When it comes to downsizing its infrastructure, the Pentagon hasn’t learned any lessons. Obviously, neither has Congress. As part of its FY 2014 defense budget, the Pentagon requested another round of base closings starting in FY 2015. Four Washington think tanks recently agreed another round of closings was necessary to free up monies to help pay down future sequestrations. Naturally, Congress threw up at the idea, with the House and Senate Armed Services committees now denying that request.
As a senior former Pentagon budget analyst, I’ve been through all five rounds of Base Realignment and Closure (BRAC). Each service evaluates its facilities and properties for excess capacity, basing retention decisions on unique military requirements.
A major criticism, especially in the last round, has been that costs were understated and savings overstated. This basically happened because Congress does not restrain the Pentagon from inserting “we forgot about” emergent items or “we really need” to expand the scope of proposed projects. Just like its weapon development programs, the Pentagon can’t manage itself.
In the early 1990s, Congress authorized an assessment of DoD laboratories and test and evaluation facilities. Getting smarter, Congress directed a “BRAC with modernization” of retained facilities. Heading the budget team, I saw this assessment delayed two years so it could be rolled into BRAC 5.
Part of the cross-service capabilities assessment, the final recommendations were ignored, as the Pentagon wimped out, going “BRAC-lite.”
Four critical activities need to be addressed for the Pentagon to do BRAC right:
■First, to bring integrity to the process, the BRAC commission itself should adjudicate the infrastructure requirements assessment process, not just approve Pentagon-submitted decisions. That allows the commission to act as a third-party between the Pentagon and Congress.
That body would conduct an everything-on-the-table assessment of similar capabilities across all services, consolidating capabilities and eliminating redundancies. Two infrastructure levels should be established: one at 80 percent of current force structure size and one for a 20 percent standby surge.
Instead of a “threaten everybody approach,” the commission would exercise a proper due diligence function then announce what bases it considers “core capabilities.” With key bases retained and local political resistance eliminated, removing excess capacity is easier.
■Second, DoD really needs to get into the redevelopment business. Instead of leaving local communities to recover, this is an opportunity. Real estate development and construction companies should be brought into the process early. With government as an active partner, banks should be eager to help with financing.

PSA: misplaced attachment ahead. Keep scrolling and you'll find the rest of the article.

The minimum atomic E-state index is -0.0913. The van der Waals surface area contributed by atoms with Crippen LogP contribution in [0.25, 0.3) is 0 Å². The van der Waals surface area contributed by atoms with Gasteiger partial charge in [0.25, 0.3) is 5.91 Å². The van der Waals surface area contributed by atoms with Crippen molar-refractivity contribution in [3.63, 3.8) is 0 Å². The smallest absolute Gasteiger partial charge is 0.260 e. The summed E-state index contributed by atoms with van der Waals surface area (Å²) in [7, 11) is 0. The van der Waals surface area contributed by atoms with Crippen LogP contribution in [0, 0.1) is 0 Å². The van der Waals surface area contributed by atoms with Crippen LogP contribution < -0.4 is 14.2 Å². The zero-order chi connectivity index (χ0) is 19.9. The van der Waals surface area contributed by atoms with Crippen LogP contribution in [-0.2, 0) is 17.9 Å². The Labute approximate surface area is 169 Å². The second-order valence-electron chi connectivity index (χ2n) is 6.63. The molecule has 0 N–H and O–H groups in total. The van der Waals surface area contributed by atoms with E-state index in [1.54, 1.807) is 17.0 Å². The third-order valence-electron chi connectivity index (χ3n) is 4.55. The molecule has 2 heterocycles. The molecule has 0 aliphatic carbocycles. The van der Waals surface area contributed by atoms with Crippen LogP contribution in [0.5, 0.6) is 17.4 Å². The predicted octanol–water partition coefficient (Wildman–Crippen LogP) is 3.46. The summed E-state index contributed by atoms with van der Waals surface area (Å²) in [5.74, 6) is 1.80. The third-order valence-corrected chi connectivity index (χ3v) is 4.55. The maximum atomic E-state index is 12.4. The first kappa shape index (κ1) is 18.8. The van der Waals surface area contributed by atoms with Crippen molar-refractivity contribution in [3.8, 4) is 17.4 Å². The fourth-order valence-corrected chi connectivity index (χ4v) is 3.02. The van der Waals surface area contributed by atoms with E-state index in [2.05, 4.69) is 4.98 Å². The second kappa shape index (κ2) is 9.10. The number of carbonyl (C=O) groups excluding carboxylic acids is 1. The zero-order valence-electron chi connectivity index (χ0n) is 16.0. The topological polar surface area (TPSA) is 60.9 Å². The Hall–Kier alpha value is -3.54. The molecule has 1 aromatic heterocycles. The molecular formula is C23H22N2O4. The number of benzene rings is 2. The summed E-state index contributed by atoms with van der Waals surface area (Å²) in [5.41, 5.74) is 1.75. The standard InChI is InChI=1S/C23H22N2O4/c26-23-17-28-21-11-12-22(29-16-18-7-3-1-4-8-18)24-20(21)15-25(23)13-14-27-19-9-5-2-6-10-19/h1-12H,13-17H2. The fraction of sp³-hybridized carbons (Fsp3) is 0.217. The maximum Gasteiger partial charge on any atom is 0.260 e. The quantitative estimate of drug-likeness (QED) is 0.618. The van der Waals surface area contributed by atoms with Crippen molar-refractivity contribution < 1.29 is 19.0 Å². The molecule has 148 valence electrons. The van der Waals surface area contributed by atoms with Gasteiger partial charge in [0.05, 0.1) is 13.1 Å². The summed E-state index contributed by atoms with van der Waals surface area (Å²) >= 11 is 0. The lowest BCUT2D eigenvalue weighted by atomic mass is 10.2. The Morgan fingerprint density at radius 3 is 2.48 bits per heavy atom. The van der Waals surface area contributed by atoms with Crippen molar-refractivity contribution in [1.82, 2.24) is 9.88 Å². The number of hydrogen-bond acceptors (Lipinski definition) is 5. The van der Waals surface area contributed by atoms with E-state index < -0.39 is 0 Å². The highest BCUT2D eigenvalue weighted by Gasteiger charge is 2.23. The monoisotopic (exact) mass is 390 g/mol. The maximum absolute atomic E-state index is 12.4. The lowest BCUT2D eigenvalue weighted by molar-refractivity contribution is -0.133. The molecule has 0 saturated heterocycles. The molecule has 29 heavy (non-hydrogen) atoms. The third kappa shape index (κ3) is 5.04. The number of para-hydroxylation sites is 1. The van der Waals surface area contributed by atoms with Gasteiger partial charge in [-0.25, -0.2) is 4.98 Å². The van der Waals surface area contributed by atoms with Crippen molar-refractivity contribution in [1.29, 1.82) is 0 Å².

■Third, a combination of government and private facilities makes up the military-industrial base; the Pentagon must recognize a strong industrial sector underpins a strong military.
A separate BRAC assessment subgroup can map out key research, technology, production and testing capabilities of private partners. It’s also time DoD includes provisions about buying or subsidizing some critical industrial areas and capabilities during low production periods or gaps.
■Fourth, overlaying this assessment should be a well-articulated and financed plan to modernize and sustain it. For bases and facilities defined as core, there should be a redevelopment/modernization component, using updated base master plans and private money.
Handling Navy/Marine Corps military construction and housing budgets for five years, I saw how construction and modernization follows a squeaky-wheel approach as every base competes its projects.
Instead, we should employ a privately financed “Whole Base Modernization” strategy to tackle infrastructure modernization in a coherent way. (DoD family housing privatization leveraged $2 billion in Pentagon dollars to gain $23 billion in private financing to fix almost 200,000 housing units.)
Like a mortgage, current construction, modernization and maintenance funds would pay down that initial financing. Efficiencies from a well-designed modernization plan would offset interest rate carrying charges, making it cost-neutral.
DoD estimates it has about $700 billion in infrastructure based on plant replacement value. That is unrealistic. A decent modernization program would cost about $100 billion a year for 10 years, then a proper sustainment program would cost maybe 20 percent of that investment.
So, while the Pentagon didn’t do its job, Congress, instead of not doing your job, give me a call. I’ll write the legislation to make sure we do it right this time. ■
John King is a retired Pentagon budget analyst and volunteer on the President’s National Commission on Fiscal Responsibility and Reform defense budget review team.